How to notch the saddles on your Les Paul

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Issue 196 August 01, 2013

Erick Coleman uses a hammer and X-Acto knife before filing. On this video he also talks with Dan Erlewine about how a 1954 Les Paul went from Bondo Mess to Relic Goldtop, with multiple luthiers contributing to its restoration.

About the guitar in this video: It started in 1954 as a standard Les Paul Goldtop with two P-90s and a McCarty wraptail bridge. Somebody converted it to a '57 style with two humbuckers and a tune-o-matic bridge/stop tailpiece. After that conversion went badly, the guitar was sent to United Lutherie to set it right. The customer wanted it restored to the McCarty bridge setup, but with humbuckers instead of P-90s.

In this Trade Secrets video:
  • Hammering the string to set the saddle slot
  • X-Acto knife and file for shaping the slot
  • A modification that got a bad start gets rescued
  • Don MacRostie's CNC work followed by Erick's hand-shaping
  • Dave Johnson's excellent relic goldtop finish

Video Transcription

[Erick carefully hits the string directly above the saddle with a hammer]

How to notch the saddles

Erick Coleman: That's how they set the notches at Gibson.

Dan Erlewine: No filing, just hit the string and that would make its own impression and saddle.

Erick Coleman: What I'll do is with the unwound strings, I'll give a couple taps with a hammer. Enough to make a groove in the saddle and then I'll chase that with a nut slotting file. With the wound strings, I'll take an Exacto and I'll scribe a couple lines on either side of the string and then chase that in between those two marks within that slotting file in order to establish the groove.

Dan Erlewine: And you get a better groove with the file, than you're going to get with a hammer and you don't break all those strings, but we always replace the strings that we're working with when we do a set up anyway. When it goes out, it gets a brand new set.

Erick Coleman: Yep.

Dan Erlewine: Explain about why you put the Pigtail on this guitar.

Erick Coleman: The main reason was intonation. The original bridge on these old fifties Les Pauls was basically just a tail piece with no individually adjustable saddles. Once you got past the 12th fret, intonation was pretty much wide open. It didn't exist.

Dan Erlewine: I mean, you could adjust it a little bit with those screws on either end, but that was it.

Erick Coleman: Yeah. Didn't really help you 100%. This guy, he wants this guitar to play in tune all the way up the neck and so the pigtail was a great option. Has a wide intonation range, so you know you're going to pick up any variances in the post spacing you see on these old guitars. And also it was important to add as a drop in replacement. This guy drops right into the old studs without any modifications.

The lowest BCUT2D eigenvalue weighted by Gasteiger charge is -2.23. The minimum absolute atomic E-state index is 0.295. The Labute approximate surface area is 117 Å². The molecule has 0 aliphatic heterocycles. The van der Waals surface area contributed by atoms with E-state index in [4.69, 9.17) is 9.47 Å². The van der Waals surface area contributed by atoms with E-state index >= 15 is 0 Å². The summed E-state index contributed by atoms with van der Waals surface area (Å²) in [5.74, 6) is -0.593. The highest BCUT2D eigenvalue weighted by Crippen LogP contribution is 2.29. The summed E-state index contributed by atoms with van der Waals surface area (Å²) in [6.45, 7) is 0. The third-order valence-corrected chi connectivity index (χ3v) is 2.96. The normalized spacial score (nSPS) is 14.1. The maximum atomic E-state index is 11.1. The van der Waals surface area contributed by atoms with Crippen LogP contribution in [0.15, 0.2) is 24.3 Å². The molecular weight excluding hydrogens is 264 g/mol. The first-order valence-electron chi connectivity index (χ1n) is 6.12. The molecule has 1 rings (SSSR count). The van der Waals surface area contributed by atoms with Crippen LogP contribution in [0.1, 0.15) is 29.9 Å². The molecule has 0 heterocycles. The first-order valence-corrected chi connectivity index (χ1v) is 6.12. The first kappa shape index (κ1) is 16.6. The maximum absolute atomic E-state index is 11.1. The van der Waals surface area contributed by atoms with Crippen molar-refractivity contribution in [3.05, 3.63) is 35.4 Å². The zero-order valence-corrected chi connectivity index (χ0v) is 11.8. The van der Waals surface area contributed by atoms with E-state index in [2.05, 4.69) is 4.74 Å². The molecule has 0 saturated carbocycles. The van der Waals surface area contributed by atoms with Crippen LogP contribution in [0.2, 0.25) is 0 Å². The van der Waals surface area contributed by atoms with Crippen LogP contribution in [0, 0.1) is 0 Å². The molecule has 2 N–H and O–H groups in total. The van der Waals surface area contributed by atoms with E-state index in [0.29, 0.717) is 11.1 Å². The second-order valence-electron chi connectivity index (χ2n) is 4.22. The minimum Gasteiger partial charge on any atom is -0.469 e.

Dan Erlewine: And I love these studs. Those are the Tone Pros.

Erick Coleman: Yep. Tone Pros Lock and Studs.

Dan Erlewine: You're tighten them down and it keeps the bridge level and it's solid. You guys did a heck of a lot of work on this guitar.

The history of work done on this guitar

Erick Coleman: I don't even know where to start. The first thing that had happened to it at one point is somebody wanted to convert it from the 54, which was the wraptail with two P-90s to a 57 style, which would've been Humbuckers, a Tune-O-Matic, and a stop bar.

The work was not done very well. There's a lot of Bondo packed in the cavities. It just was not a clean job at all. When my customer bought it, he realized it was pretty messed up, so he wanted it done right, so he sent it up here to have us take a look at it. Took it over to Don MacRostie's and with his CNC machine, he routed out a large portion all the way down to the mahogany. Don routed-

Dan Erlewine: Was like a big swimming pool that you filled the whole thing.

Erick Coleman: Absolutely and then Don, also after he routed that all out nice and clean, he made perfect fitting plugs, two different levels of mahogany, and then a layer of maple fit over the top. I reshaped that by hand and then sent it over to our pal, Dave Johnson in Olympia, Washington. He did the routing for the pickups, because he's all jigged up to do that, and he did the finish work. His work is just very, very good.

Dan Erlewine: Did the huck and relic job, not too much, just the right amount. I love it right in there. Don't forget that you rebuilt that fingerboard in a trade secrets a couple years ago.

Erick Coleman: I did, number 131, took the fingerboard off, rebuilt the thickness from the bottom with a new piece of Brazilian and then rebound.

Dan Erlewine: It's perfect. It's beautiful.

Erick Coleman: Looks really nice and I do believe that the customer's going to be very happy.

Dan Erlewine: I would be.

Erick Coleman: Yep. Me too.



Erick Coleman

StewMac Senior Technical Advisor

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